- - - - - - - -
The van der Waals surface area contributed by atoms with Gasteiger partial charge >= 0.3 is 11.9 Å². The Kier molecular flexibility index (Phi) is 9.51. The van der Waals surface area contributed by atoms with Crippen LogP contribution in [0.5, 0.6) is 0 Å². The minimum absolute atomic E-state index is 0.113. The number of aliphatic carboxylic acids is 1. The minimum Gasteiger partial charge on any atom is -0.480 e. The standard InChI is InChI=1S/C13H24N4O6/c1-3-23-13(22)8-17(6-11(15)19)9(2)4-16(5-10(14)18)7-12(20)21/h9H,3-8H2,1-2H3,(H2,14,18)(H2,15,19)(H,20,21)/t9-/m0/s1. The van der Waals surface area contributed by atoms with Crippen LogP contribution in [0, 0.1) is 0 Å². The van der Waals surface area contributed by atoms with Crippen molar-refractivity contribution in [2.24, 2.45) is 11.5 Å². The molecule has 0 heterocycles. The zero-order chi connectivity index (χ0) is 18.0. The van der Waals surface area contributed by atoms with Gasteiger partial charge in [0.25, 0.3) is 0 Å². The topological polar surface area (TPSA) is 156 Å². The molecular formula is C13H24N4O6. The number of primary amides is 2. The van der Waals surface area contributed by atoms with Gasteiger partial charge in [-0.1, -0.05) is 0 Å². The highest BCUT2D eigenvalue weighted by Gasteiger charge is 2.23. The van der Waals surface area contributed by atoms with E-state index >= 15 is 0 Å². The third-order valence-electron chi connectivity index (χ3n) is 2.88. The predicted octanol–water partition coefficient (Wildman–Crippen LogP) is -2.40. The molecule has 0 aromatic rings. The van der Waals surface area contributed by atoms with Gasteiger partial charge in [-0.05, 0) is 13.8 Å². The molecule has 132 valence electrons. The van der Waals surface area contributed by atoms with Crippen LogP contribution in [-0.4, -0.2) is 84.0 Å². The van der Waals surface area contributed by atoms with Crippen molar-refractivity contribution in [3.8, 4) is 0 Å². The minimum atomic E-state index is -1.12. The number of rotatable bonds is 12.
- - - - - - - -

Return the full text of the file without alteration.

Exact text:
The van der Waals surface area contributed by atoms with Gasteiger partial charge >= 0.3 is 11.9 Å². The Kier molecular flexibility index (Phi) is 9.51. The van der Waals surface area contributed by atoms with Crippen LogP contribution in [0.5, 0.6) is 0 Å². The minimum absolute atomic E-state index is 0.113. The number of aliphatic carboxylic acids is 1. The minimum Gasteiger partial charge on any atom is -0.480 e. The standard InChI is InChI=1S/C13H24N4O6/c1-3-23-13(22)8-17(6-11(15)19)9(2)4-16(5-10(14)18)7-12(20)21/h9H,3-8H2,1-2H3,(H2,14,18)(H2,15,19)(H,20,21)/t9-/m0/s1. The van der Waals surface area contributed by atoms with Crippen LogP contribution in [0, 0.1) is 0 Å². The van der Waals surface area contributed by atoms with Crippen molar-refractivity contribution in [2.24, 2.45) is 11.5 Å². The molecule has 0 heterocycles. The zero-order chi connectivity index (χ0) is 18.0. The van der Waals surface area contributed by atoms with Gasteiger partial charge in [0.25, 0.3) is 0 Å². The topological polar surface area (TPSA) is 156 Å². The molecular formula is C13H24N4O6. The number of primary amides is 2. The van der Waals surface area contributed by atoms with Gasteiger partial charge in [-0.1, -0.05) is 0 Å². The highest BCUT2D eigenvalue weighted by Gasteiger charge is 2.23. The van der Waals surface area contributed by atoms with E-state index >= 15 is 0 Å². The third-order valence-electron chi connectivity index (χ3n) is 2.88. The predicted octanol–water partition coefficient (Wildman–Crippen LogP) is -2.40. The molecule has 0 aromatic rings. The van der Waals surface area contributed by atoms with Gasteiger partial charge in [-0.05, 0) is 13.8 Å². The molecule has 132 valence electrons. The van der Waals surface area contributed by atoms with Crippen LogP contribution in [-0.4, -0.2) is 84.0 Å². The van der Waals surface area contributed by atoms with Crippen molar-refractivity contribution in [3.8, 4) is 0 Å². The minimum atomic E-state index is -1.12. The number of rotatable bonds is 12.